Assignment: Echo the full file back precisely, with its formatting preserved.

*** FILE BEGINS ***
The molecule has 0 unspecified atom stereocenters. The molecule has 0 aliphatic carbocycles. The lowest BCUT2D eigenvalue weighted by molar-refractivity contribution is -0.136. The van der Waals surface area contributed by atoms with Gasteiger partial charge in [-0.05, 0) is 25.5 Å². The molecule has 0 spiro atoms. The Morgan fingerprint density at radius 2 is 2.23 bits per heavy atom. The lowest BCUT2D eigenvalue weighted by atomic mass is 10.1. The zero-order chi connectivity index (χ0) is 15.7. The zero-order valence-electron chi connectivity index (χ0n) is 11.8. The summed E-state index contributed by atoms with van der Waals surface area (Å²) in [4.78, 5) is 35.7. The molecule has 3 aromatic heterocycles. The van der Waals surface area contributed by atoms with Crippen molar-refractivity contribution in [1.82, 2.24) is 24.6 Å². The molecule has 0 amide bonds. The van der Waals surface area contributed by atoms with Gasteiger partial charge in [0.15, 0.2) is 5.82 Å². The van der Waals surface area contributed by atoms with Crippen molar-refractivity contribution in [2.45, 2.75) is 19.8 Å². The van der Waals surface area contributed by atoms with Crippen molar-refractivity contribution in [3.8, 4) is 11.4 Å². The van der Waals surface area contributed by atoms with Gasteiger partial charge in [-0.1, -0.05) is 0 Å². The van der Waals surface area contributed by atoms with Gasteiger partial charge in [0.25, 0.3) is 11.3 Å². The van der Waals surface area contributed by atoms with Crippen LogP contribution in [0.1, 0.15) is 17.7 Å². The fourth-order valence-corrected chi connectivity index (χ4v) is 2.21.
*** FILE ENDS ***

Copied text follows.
The molecule has 0 unspecified atom stereocenters. The molecule has 0 aliphatic carbocycles. The lowest BCUT2D eigenvalue weighted by molar-refractivity contribution is -0.136. The van der Waals surface area contributed by atoms with Gasteiger partial charge in [-0.05, 0) is 25.5 Å². The molecule has 0 spiro atoms. The Morgan fingerprint density at radius 2 is 2.23 bits per heavy atom. The lowest BCUT2D eigenvalue weighted by atomic mass is 10.1. The zero-order chi connectivity index (χ0) is 15.7. The zero-order valence-electron chi connectivity index (χ0n) is 11.8. The summed E-state index contributed by atoms with van der Waals surface area (Å²) in [4.78, 5) is 35.7. The molecule has 3 aromatic heterocycles. The van der Waals surface area contributed by atoms with Crippen molar-refractivity contribution in [1.82, 2.24) is 24.6 Å². The molecule has 0 amide bonds. The van der Waals surface area contributed by atoms with Gasteiger partial charge in [0.15, 0.2) is 5.82 Å². The van der Waals surface area contributed by atoms with Crippen molar-refractivity contribution in [2.45, 2.75) is 19.8 Å². The van der Waals surface area contributed by atoms with Crippen molar-refractivity contribution in [3.8, 4) is 11.4 Å². The van der Waals surface area contributed by atoms with Gasteiger partial charge in [-0.1, -0.05) is 0 Å². The van der Waals surface area contributed by atoms with Gasteiger partial charge in [0.25, 0.3) is 11.3 Å². The van der Waals surface area contributed by atoms with Crippen LogP contribution in [0.1, 0.15) is 17.7 Å². The fourth-order valence-corrected chi connectivity index (χ4v) is 2.21.